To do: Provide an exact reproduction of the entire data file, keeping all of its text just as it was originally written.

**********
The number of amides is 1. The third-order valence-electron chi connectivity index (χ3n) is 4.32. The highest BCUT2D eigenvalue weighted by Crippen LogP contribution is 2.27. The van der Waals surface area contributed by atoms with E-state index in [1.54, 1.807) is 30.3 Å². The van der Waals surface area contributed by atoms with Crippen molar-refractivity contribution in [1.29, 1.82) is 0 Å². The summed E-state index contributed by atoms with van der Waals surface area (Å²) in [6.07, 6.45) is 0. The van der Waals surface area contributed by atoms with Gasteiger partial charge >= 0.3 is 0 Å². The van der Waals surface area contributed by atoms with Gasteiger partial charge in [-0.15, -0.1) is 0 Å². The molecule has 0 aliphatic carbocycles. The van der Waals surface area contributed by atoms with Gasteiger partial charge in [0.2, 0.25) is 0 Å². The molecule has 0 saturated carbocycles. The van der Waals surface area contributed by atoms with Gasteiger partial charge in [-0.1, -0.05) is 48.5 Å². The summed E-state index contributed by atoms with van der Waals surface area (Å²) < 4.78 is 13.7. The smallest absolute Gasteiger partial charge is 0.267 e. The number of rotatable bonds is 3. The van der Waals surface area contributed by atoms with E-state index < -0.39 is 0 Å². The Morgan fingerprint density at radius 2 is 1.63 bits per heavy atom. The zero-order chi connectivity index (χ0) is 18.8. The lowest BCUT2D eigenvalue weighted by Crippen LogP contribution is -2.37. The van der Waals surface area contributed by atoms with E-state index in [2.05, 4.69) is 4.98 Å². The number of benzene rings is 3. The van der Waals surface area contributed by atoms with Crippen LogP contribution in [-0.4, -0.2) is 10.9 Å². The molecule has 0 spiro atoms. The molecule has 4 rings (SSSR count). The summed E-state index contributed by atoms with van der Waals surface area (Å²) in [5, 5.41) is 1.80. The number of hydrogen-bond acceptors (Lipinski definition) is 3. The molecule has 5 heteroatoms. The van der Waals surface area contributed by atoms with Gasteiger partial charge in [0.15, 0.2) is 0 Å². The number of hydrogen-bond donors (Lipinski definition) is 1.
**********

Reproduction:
The number of amides is 1. The third-order valence-electron chi connectivity index (χ3n) is 4.32. The highest BCUT2D eigenvalue weighted by Crippen LogP contribution is 2.27. The van der Waals surface area contributed by atoms with E-state index in [1.54, 1.807) is 30.3 Å². The van der Waals surface area contributed by atoms with Crippen molar-refractivity contribution in [1.29, 1.82) is 0 Å². The summed E-state index contributed by atoms with van der Waals surface area (Å²) in [6.07, 6.45) is 0. The van der Waals surface area contributed by atoms with Gasteiger partial charge >= 0.3 is 0 Å². The van der Waals surface area contributed by atoms with Gasteiger partial charge in [-0.15, -0.1) is 0 Å². The molecule has 0 aliphatic carbocycles. The van der Waals surface area contributed by atoms with Gasteiger partial charge in [0.2, 0.25) is 0 Å². The molecule has 0 saturated carbocycles. The van der Waals surface area contributed by atoms with Gasteiger partial charge in [-0.1, -0.05) is 48.5 Å². The summed E-state index contributed by atoms with van der Waals surface area (Å²) < 4.78 is 13.7. The smallest absolute Gasteiger partial charge is 0.267 e. The number of rotatable bonds is 3. The van der Waals surface area contributed by atoms with E-state index < -0.39 is 0 Å². The Morgan fingerprint density at radius 2 is 1.63 bits per heavy atom. The zero-order chi connectivity index (χ0) is 18.8. The lowest BCUT2D eigenvalue weighted by Crippen LogP contribution is -2.37. The van der Waals surface area contributed by atoms with E-state index in [2.05, 4.69) is 4.98 Å². The number of benzene rings is 3. The van der Waals surface area contributed by atoms with Crippen LogP contribution in [-0.4, -0.2) is 10.9 Å². The molecule has 0 spiro atoms. The molecule has 4 rings (SSSR count). The summed E-state index contributed by atoms with van der Waals surface area (Å²) in [5, 5.41) is 1.80. The number of hydrogen-bond acceptors (Lipinski definition) is 3. The molecule has 5 heteroatoms. The van der Waals surface area contributed by atoms with Gasteiger partial charge in [0.15, 0.2) is 0 Å². The number of hydrogen-bond donors (Lipinski definition) is 1.